Major EU project on the CO2 technology of the future
The EU’s DECARBit project, which will be coordinated by SINTEF Energy Research, will last for four years, with a total budget of NOK 120 million, of which NOK 45 million will go to research at SINTEF and NTNU.
The project will deal with next-generation technology for CO2 capture from coal- and gas-fired power stations, and will contribute to making future technology very much cheaper than the technology that is available for use today.
DECARBit is the first CO2 handling project in the EU’s 7th Framework Programme for research and development, which was launched in 2007.
“The initiative for this project came from us and this shows that we enjoy the confidence of Europe and confirms that SINTEF and NTNU are among the world’s leading centres of research in CO2 handling,” say Nils A. Røkke, SINTEF’s director of gas technology research and NTNU’s Professor Olav Bolland.
Europe boosting R&D in CCS
The news about the EU contract arrived just a week after the proposal for next year’s national budget was presented to the Storting, the Norwegian parliament. The proposal made it clear that the Norwegian government intends to freeze funding for research on CO2 handling at NOK 48.5 million.
“The new EU project is one of several examples of Europe putting significant resources into basic research in this field” say Røkke and Bolland.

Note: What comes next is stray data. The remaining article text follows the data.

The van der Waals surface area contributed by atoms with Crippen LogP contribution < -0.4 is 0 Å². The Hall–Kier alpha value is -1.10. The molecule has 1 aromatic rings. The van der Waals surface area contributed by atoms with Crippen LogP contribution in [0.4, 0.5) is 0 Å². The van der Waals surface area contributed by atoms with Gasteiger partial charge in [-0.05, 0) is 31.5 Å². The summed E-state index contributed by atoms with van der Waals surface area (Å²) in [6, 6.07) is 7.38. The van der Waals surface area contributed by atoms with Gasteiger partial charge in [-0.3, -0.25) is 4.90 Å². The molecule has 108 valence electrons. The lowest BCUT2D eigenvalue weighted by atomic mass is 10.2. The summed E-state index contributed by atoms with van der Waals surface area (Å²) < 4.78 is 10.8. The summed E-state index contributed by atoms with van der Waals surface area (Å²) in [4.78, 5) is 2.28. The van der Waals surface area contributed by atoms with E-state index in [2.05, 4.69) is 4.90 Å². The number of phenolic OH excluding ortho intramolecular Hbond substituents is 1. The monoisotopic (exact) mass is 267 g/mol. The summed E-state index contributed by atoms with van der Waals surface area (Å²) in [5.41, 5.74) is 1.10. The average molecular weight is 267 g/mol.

In the course of the next six years, the EU will invest no less than €390 million (about NOK 3 billion) in research and development on CO2 capture and storage – so called CCS technologies.
Removes carbon from fuels
The most mature technology for CO2 capture at coal- and gas-fired power stations utilise scrubbing of the flue-gases by means of chemicals to separate CO2.
The EU’s DECARBit project deals with one of several other solutions that could become relevant for the next generation of CO2 capture plants. The project deals with the challenges that arise if we decide to remove the carbon in coal and natural gas fuels before they are sent to the power plant.
If a “fuel route” of this sort is chosen, the coal or natural gas will go to the processing plant, which will release a mixture of gases consisting of hydrogen – which will be sent to the power generation plant, CO2 – which will go to storage, and steam.
The EU project will allow the SINTEF and NTNU scientists to contribute to new technology that will cut the costs of separating out the components of the gas mixture.
DECARBit is just the latest in a long series of EU projects that SINTEF and NTNU have joined during the past few years in the field of CO2 handling. SINTEF and NTNU lead five of these projects.
The Norwegian success within the EU research in this topic can partly be attributed to a “national team” spirit. The co-operation with StatoilHydro is important and also the CCS track-record of Norway – most recently added to this is the Snøhvit CCS operation.
“Participating in these projects is important for the research institutes and for the nation as such, in view of the networks that they give us access to. Our worry regarding the stagnating public-sector funding here at home is that we will be unable to carry out essential upgrading of our laboratory facilities. This could make us less competitive in Europe in the future,” say Røkke and Bolland.
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